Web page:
They never stop.
The roadie’s lament.
Arenas are big places.
You get there first thing in the morning and start to walk. Back and forth. Pushing anvil cases. Hauling cable. Working for rock and roll.
I get this gig working for Bruce Springsteen. I’m talking years ago, college days, and I don’t have a clue who Bruce Springsteen is. He’s another guy with a 48’ truck full of amps and guitars and drums and light and stuff.
I go to the back of the truck with every other grunt and start hauling gear.
Off the truck, down the ramp, up the ramp, along the hallway, up the ramp, into the arena, along the side, to the back.
Go back to the truck and do it again.
There’s a backbeat to it. I enjoy it. We all do.
You work like a demon with 20,000 souls hanging over your head. This entire thing has to be ready when they open the doors and let the crowd in.
I still don’t know who Springsteen is, but he’s got some nice guitars. You can judge a guy that way. Guitars reflect a player’s soul.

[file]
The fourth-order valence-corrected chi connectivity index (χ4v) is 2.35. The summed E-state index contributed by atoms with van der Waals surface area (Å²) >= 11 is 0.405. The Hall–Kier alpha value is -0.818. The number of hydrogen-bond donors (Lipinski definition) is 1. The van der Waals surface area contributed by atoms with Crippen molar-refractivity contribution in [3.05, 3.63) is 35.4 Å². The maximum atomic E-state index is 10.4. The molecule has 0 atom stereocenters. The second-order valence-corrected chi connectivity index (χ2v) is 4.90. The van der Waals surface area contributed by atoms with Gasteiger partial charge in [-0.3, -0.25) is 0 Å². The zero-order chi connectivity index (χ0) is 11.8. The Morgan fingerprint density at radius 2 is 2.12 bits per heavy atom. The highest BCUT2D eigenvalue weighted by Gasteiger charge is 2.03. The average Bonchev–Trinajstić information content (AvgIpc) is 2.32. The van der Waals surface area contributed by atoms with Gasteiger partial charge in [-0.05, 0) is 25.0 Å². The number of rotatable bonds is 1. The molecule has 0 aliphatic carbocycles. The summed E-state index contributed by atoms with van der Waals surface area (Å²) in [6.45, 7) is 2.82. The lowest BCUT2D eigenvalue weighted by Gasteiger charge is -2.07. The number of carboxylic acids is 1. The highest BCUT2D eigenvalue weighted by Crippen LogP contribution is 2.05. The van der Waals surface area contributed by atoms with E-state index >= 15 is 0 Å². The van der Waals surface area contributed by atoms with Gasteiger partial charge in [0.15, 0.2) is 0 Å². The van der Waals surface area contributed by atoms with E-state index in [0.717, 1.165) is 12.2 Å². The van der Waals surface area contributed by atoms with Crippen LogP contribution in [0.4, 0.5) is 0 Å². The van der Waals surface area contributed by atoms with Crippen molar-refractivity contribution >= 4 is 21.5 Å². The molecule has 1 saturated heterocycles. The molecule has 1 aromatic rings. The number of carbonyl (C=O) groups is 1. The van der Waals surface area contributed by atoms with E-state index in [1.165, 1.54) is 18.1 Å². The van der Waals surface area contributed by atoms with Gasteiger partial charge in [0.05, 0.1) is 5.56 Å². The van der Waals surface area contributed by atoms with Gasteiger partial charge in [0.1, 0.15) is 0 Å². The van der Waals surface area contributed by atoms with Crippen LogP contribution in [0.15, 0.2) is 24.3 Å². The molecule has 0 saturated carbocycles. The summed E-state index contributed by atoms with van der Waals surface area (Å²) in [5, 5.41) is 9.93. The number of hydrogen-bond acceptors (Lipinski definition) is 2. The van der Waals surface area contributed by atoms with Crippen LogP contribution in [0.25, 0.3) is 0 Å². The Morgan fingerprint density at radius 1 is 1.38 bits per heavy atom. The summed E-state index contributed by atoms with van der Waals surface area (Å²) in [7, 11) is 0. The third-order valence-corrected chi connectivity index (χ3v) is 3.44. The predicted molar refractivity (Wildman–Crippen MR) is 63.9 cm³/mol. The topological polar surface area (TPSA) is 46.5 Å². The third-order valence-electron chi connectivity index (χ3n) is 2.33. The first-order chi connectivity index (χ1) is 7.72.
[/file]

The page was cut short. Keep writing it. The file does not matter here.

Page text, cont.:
We keep hauling and unpacking and unraveling and untangling.
There’s an art to untangling cables. I learned it years ago and the master electrician spots my skill right away. He points to a mass of cables that got knotted into a heap of snakes.
I go to work on it. You kind of toss them around, get them loose, give them a nice cable massage and bingo, they lay down all orderly. Then you lay them down in tidy runs and tape them into place.
Backstage at a rock and roll show is a dark place. You don’t want anybody tripping over cables.
I’ve got some other useful skills I picked up along the way. I know how to run spotlights. There’s extra cash in it, and it’s a good place to watch a show.
Whoever this Springsteen guy is, he sold the place out, so something is happening here. He’s sold a lot of records too. I’ve seen the album covers in record stores, but I haven’t listened to any of them.
It’s not my current groove. I’m still untangling a different nest of cables in my ears —…